A Beer, Storytelling and Spanakopita

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I was so fortunate to have had an opportunity to visit with relatives in Canada recently. Thanks in part to social media, annual Christmas cards and phone calls, I have been able to stay connected throughout the years to my Uncle Jack and Aunt Voula. This trip was an emotional one, and reminded me of my parents, especially my mom.

My mom had the gift of storytelling. Storytelling is truly an art form and apparently, runs in my family. I was always amazed at how well she could tell a story and describe events so vividly. I would close my eyes and turn her words into a movie in my mind. I can remember asking her questions about her childhood, curious to learn about this amazing woman I called Mama. Through her stories I learned about her life on a small farm in Greece. I remember her stories of determination and defiance, when her father, my Papou, wouldn’t let his girls go to school and learn. My mama would sneak and learn anyway, only to be punished for it later. The harsh punishment didn’t matter to her, she continued to go. Yes, my mama was a tough lady, a true pioneer of her time. I learned history through her storytelling too. Like how the Nazis didn’t find her farm, nestled in the hills and outskirts of the small town of Analipsi, Greece during WWII, but how the Greek communist rebels (andartithes) did. I remember her crying as she told me how they hit my Yiayia (grandma) with the butt end of their rifles, as they took over their farm. I learned important life lessons, many of which I remember and can visualize today. This trip to Canada fed some of my curiosity about my mom’s family, and gave me a better understanding of my roots.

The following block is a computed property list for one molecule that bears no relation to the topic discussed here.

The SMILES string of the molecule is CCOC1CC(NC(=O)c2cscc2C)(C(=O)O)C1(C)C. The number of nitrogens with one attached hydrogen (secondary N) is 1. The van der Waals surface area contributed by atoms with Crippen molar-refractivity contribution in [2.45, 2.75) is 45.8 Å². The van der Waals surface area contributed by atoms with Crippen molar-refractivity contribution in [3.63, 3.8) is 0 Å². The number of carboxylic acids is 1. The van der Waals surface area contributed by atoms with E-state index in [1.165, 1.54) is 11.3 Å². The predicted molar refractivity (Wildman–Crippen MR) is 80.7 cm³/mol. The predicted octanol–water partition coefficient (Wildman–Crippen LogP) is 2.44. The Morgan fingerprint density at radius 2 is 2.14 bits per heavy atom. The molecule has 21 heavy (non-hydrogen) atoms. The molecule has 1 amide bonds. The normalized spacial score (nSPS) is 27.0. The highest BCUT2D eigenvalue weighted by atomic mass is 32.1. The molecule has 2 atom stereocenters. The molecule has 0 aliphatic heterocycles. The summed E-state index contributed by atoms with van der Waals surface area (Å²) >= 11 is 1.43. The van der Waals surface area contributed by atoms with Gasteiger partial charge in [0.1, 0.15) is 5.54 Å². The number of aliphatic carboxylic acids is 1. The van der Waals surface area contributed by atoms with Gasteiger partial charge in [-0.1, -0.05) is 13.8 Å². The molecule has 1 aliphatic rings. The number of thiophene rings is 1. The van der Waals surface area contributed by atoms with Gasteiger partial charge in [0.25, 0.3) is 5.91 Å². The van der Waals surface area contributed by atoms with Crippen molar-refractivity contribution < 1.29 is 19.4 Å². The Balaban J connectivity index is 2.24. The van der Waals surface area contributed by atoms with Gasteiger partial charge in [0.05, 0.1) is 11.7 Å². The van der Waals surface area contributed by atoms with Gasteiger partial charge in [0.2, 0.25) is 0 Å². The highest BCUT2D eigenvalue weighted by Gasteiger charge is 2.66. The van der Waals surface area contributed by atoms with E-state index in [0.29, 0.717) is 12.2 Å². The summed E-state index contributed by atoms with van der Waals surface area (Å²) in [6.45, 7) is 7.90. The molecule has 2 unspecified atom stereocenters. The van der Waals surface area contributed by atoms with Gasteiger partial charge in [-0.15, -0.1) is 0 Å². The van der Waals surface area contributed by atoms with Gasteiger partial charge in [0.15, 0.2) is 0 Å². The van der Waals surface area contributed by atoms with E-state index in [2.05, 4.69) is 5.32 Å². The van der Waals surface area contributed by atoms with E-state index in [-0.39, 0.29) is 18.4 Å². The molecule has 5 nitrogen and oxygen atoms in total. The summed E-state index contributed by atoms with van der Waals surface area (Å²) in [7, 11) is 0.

My Uncle- Theo- Jack, is a simple man, with gentle blue eyes. He tells me blue eyes run in our family. I am certainly the odd ball out, for I have green eyes. He wakes up early and works out at the local gym with his youngest son, John. Theo usually beats John there, arriving at 5am if not earlier most days. He comes back home, washes up and then he is out the door again. He spends most of his mornings at his garden, weeding and pruning. Today he is collecting zucchini flowers, cucumbers and green beans for our afternoon lunch. IMG_6308He greatly enjoys gardening and will often plant various bushes and flowers to adorn Bill’s, his eldest son’s, dentistry practice. Like most men, Theo Jack enjoys cars. He likes to drive his “big car”, the largest BMW I’ve ever seen, loaded with all the bells and whistles you can think of, very fast around the block. He smiles as he hugs the corners of various avenues. He laughs as I slide across the leather seats and grab the “oh shoot!” handle above the window. The need for speed must run in our family.